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A media campaign aimed at discouraging illegal immigrants from sneaking into the United States from Canada started today with federal officials warning of the often-hazardous consequences.

"We hope to create an atmosphere where it is common knowledge that illegally crossing the border can create serious injury or death," said Frances Holmes, director of the Buffalo District Office of the Immigration and Naturalization Service.

Since 1998, four people have died trying to slip across the border in the Buffalo and Thousand Islands area. They include a Zimbabwe national who was mangled in the rear engine compartment of a bus last month at the Peace Bridge.

A sharp increase in the number of people using the three international railroad bridges in Buffalo and Niagara Falls also prompted the campaign, which will rely heavily on television and radio public service announcements both here and in Canada.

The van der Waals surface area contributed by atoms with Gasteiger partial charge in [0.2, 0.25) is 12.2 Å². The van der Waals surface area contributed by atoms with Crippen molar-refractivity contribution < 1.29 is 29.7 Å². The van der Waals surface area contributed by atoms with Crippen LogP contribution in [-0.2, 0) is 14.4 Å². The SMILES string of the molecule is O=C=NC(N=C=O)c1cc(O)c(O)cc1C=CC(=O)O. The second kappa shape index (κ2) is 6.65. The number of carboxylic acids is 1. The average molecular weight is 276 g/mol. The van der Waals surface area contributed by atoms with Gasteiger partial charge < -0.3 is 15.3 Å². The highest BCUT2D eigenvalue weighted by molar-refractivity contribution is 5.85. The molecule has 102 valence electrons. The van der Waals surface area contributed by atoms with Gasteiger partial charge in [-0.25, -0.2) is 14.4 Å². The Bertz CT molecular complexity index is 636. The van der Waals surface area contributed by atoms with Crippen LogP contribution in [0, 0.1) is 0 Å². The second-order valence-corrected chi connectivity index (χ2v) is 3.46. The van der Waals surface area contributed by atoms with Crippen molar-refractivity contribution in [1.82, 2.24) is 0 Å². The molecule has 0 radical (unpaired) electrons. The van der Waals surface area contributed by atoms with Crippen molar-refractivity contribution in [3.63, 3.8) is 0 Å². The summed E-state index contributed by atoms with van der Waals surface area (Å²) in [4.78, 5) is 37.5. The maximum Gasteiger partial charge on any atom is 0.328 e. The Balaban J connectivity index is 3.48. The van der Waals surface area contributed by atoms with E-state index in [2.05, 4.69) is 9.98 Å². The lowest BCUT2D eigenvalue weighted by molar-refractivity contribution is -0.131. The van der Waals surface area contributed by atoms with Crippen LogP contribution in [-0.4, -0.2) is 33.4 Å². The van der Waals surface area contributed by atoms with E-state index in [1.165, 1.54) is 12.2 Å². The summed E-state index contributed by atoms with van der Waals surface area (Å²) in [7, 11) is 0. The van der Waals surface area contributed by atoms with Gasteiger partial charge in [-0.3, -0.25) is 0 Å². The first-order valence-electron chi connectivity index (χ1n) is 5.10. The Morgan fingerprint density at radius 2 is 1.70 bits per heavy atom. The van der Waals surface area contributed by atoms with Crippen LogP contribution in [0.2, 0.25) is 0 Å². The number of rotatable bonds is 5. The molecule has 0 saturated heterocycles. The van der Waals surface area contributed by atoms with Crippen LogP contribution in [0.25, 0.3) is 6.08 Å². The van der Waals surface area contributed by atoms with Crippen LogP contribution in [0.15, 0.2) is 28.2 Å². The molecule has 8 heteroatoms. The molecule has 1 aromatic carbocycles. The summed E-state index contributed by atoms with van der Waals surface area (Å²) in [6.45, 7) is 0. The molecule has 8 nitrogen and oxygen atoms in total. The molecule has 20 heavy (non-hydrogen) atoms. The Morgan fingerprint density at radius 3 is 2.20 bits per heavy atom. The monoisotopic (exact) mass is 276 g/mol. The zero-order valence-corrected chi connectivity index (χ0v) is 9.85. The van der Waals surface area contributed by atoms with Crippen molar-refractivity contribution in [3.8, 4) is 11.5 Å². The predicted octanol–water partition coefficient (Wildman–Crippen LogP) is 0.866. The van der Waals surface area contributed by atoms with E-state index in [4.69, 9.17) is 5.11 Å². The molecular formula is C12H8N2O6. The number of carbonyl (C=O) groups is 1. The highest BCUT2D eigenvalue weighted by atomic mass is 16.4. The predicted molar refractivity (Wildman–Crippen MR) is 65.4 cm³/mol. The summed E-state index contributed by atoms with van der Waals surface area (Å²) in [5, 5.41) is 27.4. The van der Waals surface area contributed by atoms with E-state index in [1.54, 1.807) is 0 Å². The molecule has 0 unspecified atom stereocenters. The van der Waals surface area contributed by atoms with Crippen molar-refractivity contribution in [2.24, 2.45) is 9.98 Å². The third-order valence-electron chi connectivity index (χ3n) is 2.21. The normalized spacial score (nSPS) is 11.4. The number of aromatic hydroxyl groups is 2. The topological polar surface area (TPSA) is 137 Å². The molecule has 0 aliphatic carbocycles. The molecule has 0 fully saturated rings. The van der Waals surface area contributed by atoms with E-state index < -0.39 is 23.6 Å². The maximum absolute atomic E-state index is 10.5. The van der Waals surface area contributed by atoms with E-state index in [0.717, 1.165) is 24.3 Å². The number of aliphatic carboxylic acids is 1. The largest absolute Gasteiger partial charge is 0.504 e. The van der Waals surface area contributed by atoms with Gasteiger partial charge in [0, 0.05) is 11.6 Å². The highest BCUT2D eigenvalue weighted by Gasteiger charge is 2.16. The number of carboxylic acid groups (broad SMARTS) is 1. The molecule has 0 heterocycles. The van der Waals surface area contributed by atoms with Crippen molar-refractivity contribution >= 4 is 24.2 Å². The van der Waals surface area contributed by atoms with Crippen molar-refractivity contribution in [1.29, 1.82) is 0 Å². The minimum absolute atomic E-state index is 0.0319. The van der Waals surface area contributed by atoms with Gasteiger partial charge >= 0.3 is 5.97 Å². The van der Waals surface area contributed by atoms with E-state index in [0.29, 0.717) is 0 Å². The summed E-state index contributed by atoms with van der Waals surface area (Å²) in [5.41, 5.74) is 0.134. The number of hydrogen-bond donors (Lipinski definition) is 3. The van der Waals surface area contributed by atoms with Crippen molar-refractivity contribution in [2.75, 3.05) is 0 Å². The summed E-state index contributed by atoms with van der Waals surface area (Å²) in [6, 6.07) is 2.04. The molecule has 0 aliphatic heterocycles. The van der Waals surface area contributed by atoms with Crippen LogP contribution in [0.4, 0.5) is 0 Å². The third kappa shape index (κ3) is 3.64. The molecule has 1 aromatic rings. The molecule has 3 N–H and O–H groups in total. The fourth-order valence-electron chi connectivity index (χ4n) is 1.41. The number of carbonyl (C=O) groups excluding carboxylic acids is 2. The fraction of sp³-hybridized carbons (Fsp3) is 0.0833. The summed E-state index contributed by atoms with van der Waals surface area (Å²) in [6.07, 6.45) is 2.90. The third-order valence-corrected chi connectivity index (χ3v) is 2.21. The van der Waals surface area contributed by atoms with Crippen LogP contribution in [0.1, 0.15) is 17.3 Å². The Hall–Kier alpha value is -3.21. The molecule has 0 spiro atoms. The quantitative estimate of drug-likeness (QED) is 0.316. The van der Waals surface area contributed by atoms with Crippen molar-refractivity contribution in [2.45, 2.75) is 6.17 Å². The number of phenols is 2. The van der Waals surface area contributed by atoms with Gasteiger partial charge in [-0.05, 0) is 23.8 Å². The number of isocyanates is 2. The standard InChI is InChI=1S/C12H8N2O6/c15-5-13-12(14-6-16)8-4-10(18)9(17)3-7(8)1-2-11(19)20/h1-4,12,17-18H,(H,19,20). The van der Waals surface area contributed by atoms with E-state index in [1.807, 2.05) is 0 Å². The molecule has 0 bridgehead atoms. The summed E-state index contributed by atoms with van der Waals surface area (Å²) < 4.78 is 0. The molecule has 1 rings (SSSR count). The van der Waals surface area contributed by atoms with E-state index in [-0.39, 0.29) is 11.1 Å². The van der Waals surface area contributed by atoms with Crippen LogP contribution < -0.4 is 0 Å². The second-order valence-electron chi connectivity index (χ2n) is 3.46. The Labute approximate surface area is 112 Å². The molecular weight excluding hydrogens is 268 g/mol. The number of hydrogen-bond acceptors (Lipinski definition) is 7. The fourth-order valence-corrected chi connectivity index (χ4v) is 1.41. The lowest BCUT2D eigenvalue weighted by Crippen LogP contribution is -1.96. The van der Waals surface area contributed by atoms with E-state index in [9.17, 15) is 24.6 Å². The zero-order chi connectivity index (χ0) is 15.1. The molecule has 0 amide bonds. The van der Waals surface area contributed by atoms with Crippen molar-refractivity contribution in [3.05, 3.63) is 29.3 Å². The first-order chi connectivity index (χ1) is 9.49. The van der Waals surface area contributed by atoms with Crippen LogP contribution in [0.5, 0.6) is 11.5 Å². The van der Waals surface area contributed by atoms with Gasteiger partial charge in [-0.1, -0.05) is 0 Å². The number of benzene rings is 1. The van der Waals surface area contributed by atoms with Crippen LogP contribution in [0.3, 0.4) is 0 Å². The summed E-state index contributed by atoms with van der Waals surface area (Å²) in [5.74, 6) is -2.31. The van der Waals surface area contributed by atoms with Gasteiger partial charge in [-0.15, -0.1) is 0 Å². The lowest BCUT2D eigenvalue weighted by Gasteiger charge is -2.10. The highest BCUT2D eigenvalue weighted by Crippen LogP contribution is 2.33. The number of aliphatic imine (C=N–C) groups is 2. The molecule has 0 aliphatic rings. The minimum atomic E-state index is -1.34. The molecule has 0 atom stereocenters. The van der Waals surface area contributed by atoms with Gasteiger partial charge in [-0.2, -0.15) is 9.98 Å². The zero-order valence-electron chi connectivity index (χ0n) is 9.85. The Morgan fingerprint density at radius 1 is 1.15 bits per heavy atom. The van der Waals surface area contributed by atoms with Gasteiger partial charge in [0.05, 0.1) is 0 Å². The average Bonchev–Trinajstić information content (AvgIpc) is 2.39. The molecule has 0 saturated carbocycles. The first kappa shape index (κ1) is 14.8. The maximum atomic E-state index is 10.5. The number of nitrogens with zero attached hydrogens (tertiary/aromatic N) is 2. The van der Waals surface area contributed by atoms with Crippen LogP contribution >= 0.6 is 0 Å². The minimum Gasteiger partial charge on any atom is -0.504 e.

"Since Oct. 1, we have apprehended 44 individuals of 22 different nationalities using the railroad crossings," said Peter R. Moran, chief of the U.S. Border Patrol's Buffalo Sector.

The harsh winter, he explained, has filled the Niagara River with ice, causing illegal immigrants to turn to the bridges.

"If you've ever worked in a freight yard, you know a freight train is a very unforgiving piece of equipment," Moran said.

Pointing a finger at smugglers, Holmes said, "Trafficking in human cargo has become a multibillion-dollar international business, but smugglers care little about the safety of people. They are motivated by profit only."

She said the campaign aims to create public discussion on the issue.

"There are legal ways to enter the United States, and the legal ways are the only safe ways," Holmes said. "Hiring a smuggler or crossing the border illegally frequently ends in tragedies which could have been prevented."

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